Where’s the Evidence for Safe Mixing of Nail Coating Products?
Lately a lot of nail techs are mixing different nail brands; using one brand of color and another brand of top UV gel. Many say “there is no proof that it’s dangerous” and the products are hardened. So why can’t we blend them?
Actually, it is the opposite. I would say to those who claim they “can mix nail coating products”, where is the proof that this is safe? How do they know this is true? What do they base their information on? Most likely, their beliefs are based on a lack of understanding about how these products work. Or just on their wishful thinking. There is plenty of proof that these products can cause skin allergies when used improperly. So, for these people to say there is no proof, simply shows they don’t know what they are talking about.
Decades of Research on Mixing Nail Brands
I’m a scientist who has researched this question for more than 25 years, my opinions are based on scientific testing and fact-based information. There is absolutely no doubt that mixing products as you’ve described can lead to skin irritation and permanent allergic reactions and this happens all the time!
Recognized Globally: Government Acknowledgment and Independent Validation
This has been recognized by several government and safety related authorities in several different countries. I don’t sell any nail products or nail lamps, so why would I say this if I didn’t believe these are the facts? What some don’t understand is that each of these product layers would have to be properly cured and this requires exposure to the:
The Vital Triad for Achieving a Proper Cure
All three MUST be correct to ensure a proper cure. There is no other way to ensure a proper cure, and each layer must be properly cured. In other words, each layer would need to be properly cured using the UV nail lamp that was designed to cure the product. A different nail lamp for each layer? That is NOT likely to happen. What these techs don’t understand is that UV gels will harden when they are only 50% cured and may only reach 60-70% cure over the next few weeks.
A Hazard for Both Nail Techs and Clients
When the under cured layer is later filed, both the nail tech and client are exposed to under cured dusts and this can lead to skin irritation and allergies. Many private labelers of UV gels only sell the products and don’t understand the science behind these products. That is why some don’t understand or teach this information correctly. The biggest risk of developing adverse skin reactions is to nail technicians since they are exposed daily to these under cured nail coating dust.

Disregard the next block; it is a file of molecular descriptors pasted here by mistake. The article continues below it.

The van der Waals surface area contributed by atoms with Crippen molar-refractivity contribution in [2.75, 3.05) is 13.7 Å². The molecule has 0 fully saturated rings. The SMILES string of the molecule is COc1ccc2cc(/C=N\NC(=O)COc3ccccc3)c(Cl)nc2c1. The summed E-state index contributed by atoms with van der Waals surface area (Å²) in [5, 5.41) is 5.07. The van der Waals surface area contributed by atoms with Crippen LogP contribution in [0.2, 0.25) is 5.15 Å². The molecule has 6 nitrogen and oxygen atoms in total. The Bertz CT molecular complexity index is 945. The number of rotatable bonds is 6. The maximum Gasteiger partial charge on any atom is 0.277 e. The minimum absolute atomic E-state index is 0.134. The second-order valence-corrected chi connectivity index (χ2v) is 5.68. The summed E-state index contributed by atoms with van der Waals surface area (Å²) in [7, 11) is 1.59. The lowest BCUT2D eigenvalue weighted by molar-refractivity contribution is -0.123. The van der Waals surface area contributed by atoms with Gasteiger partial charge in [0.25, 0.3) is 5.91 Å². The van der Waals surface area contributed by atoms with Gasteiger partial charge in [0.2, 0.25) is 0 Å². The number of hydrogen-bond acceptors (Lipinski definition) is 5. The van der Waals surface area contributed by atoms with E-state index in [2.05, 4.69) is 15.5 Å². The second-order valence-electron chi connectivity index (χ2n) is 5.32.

My Firsthand Exploration of Curing with Diverse Nail Lamps
I have personally tested the curing of various products under different types of nail lamps. I can tell you that it would not be uncommon for a nail tech to only cure a UV gel to 70%, in fact, it is far too common. Nail techs who expose themselves to these conditions often develop skin allergies. For some it may require six months of prolonged and/or repeated skin contact and for others it may take 10 years of exposure. Sadly, once you are allergic… you will be allergic to those ingredients for the rest of your life.
Cry for Help: Desperate Appeals from Nail Techs
I get e-mails from nail techs who are desperate to save their careers and want to know what they can do to stop their skin from overreacting to the products. The facts are, sooner or later many nail techs and/or clients will develop permanent allergic reactions because of improper cure. I hear from many of the nail techs to which this has happened. They’re usually very embarrassed and usually don’t want me to use their names on social media. Sometimes they don’t want other nail techs to know about their issues because they are leading nail educators who improperly cured and mixed products for years, and now they have skin allergies that worsen with each exposure.
Nail Technicians Forced Out Due to Allergies
Many nail technicians are forced to get out of the nail industry and can no longer work with nail products. Here’s a hint: Take a look at the hands of some veteran nail trainers who teach these risky methods and you’ll find many have product sensitivities, which is not a coincidence. Don’t copy their bad habits or repeat their same mistakes.